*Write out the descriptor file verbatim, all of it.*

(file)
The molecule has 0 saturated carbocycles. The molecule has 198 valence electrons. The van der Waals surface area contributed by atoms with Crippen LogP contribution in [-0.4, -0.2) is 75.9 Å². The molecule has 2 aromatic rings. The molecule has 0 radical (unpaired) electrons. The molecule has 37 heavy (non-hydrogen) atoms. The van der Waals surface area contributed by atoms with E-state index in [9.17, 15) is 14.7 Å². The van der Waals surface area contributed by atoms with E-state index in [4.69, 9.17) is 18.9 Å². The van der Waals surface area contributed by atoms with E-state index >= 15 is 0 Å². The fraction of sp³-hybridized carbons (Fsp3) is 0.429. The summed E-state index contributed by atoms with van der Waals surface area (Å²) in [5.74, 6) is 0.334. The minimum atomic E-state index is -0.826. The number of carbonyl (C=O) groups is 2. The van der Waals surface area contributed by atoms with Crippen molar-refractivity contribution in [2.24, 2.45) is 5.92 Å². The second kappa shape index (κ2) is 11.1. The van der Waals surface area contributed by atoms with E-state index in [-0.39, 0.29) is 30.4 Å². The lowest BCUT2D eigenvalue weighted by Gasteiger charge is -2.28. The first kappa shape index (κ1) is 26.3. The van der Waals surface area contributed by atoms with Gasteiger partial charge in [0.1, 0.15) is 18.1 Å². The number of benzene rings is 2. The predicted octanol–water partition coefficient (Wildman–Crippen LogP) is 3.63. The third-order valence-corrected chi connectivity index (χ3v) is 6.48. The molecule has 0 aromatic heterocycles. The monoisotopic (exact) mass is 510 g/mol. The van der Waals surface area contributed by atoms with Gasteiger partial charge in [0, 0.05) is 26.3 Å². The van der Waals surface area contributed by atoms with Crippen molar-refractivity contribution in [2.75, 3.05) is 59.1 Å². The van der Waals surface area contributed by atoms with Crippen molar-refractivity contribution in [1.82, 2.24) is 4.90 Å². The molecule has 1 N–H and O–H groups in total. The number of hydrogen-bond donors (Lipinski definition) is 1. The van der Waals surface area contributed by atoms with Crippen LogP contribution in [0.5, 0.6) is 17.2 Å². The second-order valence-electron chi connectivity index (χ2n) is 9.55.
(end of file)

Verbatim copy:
The molecule has 0 saturated carbocycles. The molecule has 198 valence electrons. The van der Waals surface area contributed by atoms with Crippen LogP contribution in [-0.4, -0.2) is 75.9 Å². The molecule has 2 aromatic rings. The molecule has 0 radical (unpaired) electrons. The molecule has 37 heavy (non-hydrogen) atoms. The van der Waals surface area contributed by atoms with E-state index in [9.17, 15) is 14.7 Å². The van der Waals surface area contributed by atoms with E-state index in [4.69, 9.17) is 18.9 Å². The van der Waals surface area contributed by atoms with E-state index >= 15 is 0 Å². The fraction of sp³-hybridized carbons (Fsp3) is 0.429. The summed E-state index contributed by atoms with van der Waals surface area (Å²) in [5.74, 6) is 0.334. The minimum atomic E-state index is -0.826. The number of carbonyl (C=O) groups is 2. The van der Waals surface area contributed by atoms with Crippen molar-refractivity contribution in [2.24, 2.45) is 5.92 Å². The second kappa shape index (κ2) is 11.1. The van der Waals surface area contributed by atoms with E-state index in [-0.39, 0.29) is 30.4 Å². The lowest BCUT2D eigenvalue weighted by Gasteiger charge is -2.28. The first kappa shape index (κ1) is 26.3. The van der Waals surface area contributed by atoms with Gasteiger partial charge in [0.1, 0.15) is 18.1 Å². The number of benzene rings is 2. The predicted octanol–water partition coefficient (Wildman–Crippen LogP) is 3.63. The third-order valence-corrected chi connectivity index (χ3v) is 6.48. The molecule has 0 aromatic heterocycles. The monoisotopic (exact) mass is 510 g/mol. The van der Waals surface area contributed by atoms with Gasteiger partial charge in [0, 0.05) is 26.3 Å². The van der Waals surface area contributed by atoms with Crippen molar-refractivity contribution in [2.75, 3.05) is 59.1 Å². The van der Waals surface area contributed by atoms with Crippen molar-refractivity contribution in [1.82, 2.24) is 4.90 Å². The molecule has 1 N–H and O–H groups in total. The number of hydrogen-bond donors (Lipinski definition) is 1. The van der Waals surface area contributed by atoms with Crippen LogP contribution in [0.5, 0.6) is 17.2 Å². The second-order valence-electron chi connectivity index (χ2n) is 9.55.